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PostCalculating GDP, Debt: It's a Dismal Science (Timothy Brown, USA, 09/19/17 4:40 am)
When calculating national debt and GDP, try factoring in the estimated margins of error. We don't know within an estimated +/-15% what our GDP is--crime, drugs, prostitution, larceny, hidden assets, black (off-the-record) employment, off-shore deposited moneys, etc. Nor do we know what our real population is within +/- 10% (some hide from the census, some the census just plain misses, illegals, sex slaves, etc.). At one point, Mexico didn't know its population within +/- 20% or GDP within +/-30%.
Besides, I always keep in mind what Mark Twain, my favorite economist, said.
"There are three kinds of liars--liars, damn liars, and statisticians," to which I add politicians.
In every country where I did macroeconomic analysis, I would look first at the official statistics, then I'd try to find someone active within the "informal" economy (illegal casino and slot machine operators in the Netherlands had great "real" data). In Paraguay--where I developed a Fat Colonel Index--it was the shops openly selling smuggled goods or goods stolen out of US Embassy imports), and then I would just wander around both rich and poor neighborhood, local food and sundries markets and upscale shops and see how people were dressed, how well--or badly--fed they were, how proud they seemed of their homes, etc.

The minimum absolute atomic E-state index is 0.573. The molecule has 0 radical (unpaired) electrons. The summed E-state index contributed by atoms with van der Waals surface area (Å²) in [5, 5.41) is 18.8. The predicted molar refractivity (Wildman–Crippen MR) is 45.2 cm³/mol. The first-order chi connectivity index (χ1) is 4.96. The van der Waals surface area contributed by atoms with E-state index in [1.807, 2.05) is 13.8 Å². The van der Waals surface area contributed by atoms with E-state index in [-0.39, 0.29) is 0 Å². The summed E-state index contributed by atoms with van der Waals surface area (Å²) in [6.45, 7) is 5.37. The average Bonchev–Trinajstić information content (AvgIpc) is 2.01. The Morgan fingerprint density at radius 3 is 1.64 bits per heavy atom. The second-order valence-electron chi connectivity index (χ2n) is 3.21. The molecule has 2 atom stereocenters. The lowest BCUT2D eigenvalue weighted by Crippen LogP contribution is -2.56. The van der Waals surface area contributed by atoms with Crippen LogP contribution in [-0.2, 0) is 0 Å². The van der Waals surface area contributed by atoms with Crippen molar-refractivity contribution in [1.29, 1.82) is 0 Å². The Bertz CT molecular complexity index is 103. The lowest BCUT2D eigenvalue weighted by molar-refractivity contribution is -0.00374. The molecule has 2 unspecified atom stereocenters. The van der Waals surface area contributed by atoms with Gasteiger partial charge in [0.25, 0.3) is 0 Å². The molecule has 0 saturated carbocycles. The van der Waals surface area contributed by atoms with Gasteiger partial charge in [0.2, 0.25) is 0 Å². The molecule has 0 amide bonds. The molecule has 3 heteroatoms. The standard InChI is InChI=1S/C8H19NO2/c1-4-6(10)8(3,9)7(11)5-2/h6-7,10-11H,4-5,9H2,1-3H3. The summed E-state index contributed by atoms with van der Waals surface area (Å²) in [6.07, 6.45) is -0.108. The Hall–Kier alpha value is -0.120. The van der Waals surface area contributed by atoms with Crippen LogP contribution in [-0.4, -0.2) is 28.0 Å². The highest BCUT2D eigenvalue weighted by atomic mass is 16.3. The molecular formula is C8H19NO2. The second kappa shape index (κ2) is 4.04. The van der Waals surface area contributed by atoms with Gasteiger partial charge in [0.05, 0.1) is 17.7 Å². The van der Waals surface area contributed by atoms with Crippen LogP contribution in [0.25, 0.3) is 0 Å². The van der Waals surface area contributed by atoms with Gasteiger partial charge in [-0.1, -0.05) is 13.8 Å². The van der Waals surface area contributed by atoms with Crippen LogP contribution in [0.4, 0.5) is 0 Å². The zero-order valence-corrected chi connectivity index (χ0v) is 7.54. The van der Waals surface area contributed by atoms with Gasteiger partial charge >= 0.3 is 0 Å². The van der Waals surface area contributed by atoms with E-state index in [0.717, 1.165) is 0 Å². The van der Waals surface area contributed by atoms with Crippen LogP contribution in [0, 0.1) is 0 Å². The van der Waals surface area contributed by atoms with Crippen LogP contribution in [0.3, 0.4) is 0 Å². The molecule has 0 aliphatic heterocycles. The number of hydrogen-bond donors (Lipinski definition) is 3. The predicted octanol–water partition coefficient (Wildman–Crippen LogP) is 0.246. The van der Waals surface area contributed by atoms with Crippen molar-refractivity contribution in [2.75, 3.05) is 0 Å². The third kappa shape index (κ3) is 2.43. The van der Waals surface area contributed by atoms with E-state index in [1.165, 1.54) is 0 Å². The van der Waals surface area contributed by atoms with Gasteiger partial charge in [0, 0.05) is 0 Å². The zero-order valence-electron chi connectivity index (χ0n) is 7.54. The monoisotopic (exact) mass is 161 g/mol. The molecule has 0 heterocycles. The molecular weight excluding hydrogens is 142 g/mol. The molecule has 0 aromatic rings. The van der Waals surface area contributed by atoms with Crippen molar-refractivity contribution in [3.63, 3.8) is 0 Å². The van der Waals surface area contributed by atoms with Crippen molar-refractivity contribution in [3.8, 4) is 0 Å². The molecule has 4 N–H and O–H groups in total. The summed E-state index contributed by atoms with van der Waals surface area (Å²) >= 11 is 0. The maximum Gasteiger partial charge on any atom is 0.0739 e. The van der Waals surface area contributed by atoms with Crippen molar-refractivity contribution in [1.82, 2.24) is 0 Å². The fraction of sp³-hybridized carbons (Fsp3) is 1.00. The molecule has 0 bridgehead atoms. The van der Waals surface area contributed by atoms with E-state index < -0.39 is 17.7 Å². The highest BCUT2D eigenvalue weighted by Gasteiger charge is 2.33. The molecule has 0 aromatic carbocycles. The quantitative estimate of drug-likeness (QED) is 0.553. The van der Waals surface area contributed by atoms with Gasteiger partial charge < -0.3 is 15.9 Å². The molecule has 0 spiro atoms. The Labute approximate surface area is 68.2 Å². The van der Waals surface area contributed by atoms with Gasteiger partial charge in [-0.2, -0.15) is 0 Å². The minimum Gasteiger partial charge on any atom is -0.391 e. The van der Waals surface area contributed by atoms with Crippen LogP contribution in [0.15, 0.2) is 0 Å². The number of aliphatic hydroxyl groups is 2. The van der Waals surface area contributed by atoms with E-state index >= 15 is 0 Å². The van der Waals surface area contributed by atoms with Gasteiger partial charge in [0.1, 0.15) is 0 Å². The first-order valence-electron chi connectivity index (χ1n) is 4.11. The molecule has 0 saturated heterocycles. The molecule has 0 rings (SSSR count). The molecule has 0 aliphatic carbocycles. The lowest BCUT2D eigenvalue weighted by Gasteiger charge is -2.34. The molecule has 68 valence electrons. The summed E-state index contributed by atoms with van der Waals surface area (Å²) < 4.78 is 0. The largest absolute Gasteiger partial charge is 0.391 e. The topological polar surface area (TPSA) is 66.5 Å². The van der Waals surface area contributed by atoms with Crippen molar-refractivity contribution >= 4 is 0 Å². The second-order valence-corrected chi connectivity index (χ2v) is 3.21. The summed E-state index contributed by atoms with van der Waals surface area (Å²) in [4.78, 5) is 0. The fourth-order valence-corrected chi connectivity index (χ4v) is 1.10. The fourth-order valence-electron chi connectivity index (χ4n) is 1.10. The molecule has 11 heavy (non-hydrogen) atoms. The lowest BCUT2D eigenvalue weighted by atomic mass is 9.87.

All this just to say that I agree entirely that our national debt is growing too fast and is now bigger than ever. But I also see that, while there are pockets of real poverty and too many people are in need, by both world and historical standards, we're doing rather well.
Besides, all it will take is a really good devaluation of the dollar to reduce the nominal value of our debt.
But I digress.
JE comments: Weimar Germany "succeeded" in reducing its reparations debt through hyperinflation. The eventual result: Hitler. Maybe this explains Germany's aversion to debt in general.
From generals to Colonels: Tim: please explain your "Fat Colonel Index." When they're fat, does this mean things are going well economically? (Coronel is an honorific term in Paraguay for a local strongman or caudillo. Brazil has its analogous Coroneis.)
It used to be that girth meant prosperity. Now, with the "you can never be too thin or too rich" culture, it's the other way around.